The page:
Cautions, concerns and intriguing hopes that attach to wind energy apply even more so to wave power, which is just getting under way off the central Oregon Coast.

The idea of harnessing a smidgen of the vast might of the ocean to generate electricity is a utopian dream that just may become reality in the next few years. The success of experiments by New Jersey-based Ocean Power Technologies is key to this goal.

Intense interest in preserving ocean health has been reflected in the regulatory process for OPT's pilot wave-energy project, which resumes with a test buoy 2.5 miles off the coast of Gardiner later this year. It is good to see the head of the Oregon Coastal Zone Management Association say that all parties have been models of cooperation in figuring out how to make a giant new industrial process come to life in a marine environment.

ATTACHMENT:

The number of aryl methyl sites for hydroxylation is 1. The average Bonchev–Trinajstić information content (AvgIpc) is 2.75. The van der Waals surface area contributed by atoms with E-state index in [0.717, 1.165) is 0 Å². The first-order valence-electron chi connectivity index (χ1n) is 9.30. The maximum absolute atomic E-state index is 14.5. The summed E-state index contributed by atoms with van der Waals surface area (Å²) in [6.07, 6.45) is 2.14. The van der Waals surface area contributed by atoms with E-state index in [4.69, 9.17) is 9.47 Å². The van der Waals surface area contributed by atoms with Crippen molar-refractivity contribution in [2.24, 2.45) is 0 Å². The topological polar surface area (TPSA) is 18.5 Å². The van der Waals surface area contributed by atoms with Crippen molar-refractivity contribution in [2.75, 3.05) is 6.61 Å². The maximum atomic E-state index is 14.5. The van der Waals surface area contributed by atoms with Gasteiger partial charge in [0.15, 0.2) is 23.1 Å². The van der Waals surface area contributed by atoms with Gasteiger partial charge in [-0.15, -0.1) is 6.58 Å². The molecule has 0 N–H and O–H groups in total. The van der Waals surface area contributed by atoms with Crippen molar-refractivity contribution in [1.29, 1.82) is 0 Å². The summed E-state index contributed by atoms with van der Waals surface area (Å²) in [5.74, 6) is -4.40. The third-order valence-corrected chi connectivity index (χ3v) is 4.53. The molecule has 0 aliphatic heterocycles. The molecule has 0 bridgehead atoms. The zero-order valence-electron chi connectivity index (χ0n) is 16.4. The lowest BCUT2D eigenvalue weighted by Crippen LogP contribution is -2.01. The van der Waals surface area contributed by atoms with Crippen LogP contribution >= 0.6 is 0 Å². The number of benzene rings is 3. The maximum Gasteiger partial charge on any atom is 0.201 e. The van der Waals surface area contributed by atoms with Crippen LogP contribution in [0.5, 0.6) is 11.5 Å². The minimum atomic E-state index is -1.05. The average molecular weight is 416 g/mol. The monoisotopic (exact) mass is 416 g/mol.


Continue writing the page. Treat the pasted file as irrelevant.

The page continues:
All this makes for a fascinating technological challenge, to help address our energy needs and create a brand new American industrial sector. If it works, these would be profoundly important, good-paying jobs.

The fact that oil platforms manage to survive in the North Sea between Scotland and Norway is a sign that technology can overcome awesome physical obstacles.

But the fact that the Weather Service seems incapable of designing even a weather buoy that can last through our northeast Pacific storms indicates that OPT faces a big challenge. In fact, the company's first test buoy promptly sank off Newport two and a half years ago.

Risks are part and parcel of proving a big new concept. We should all root for this one, while keeping an eye out for any unacceptable impacts in Oregon waters.

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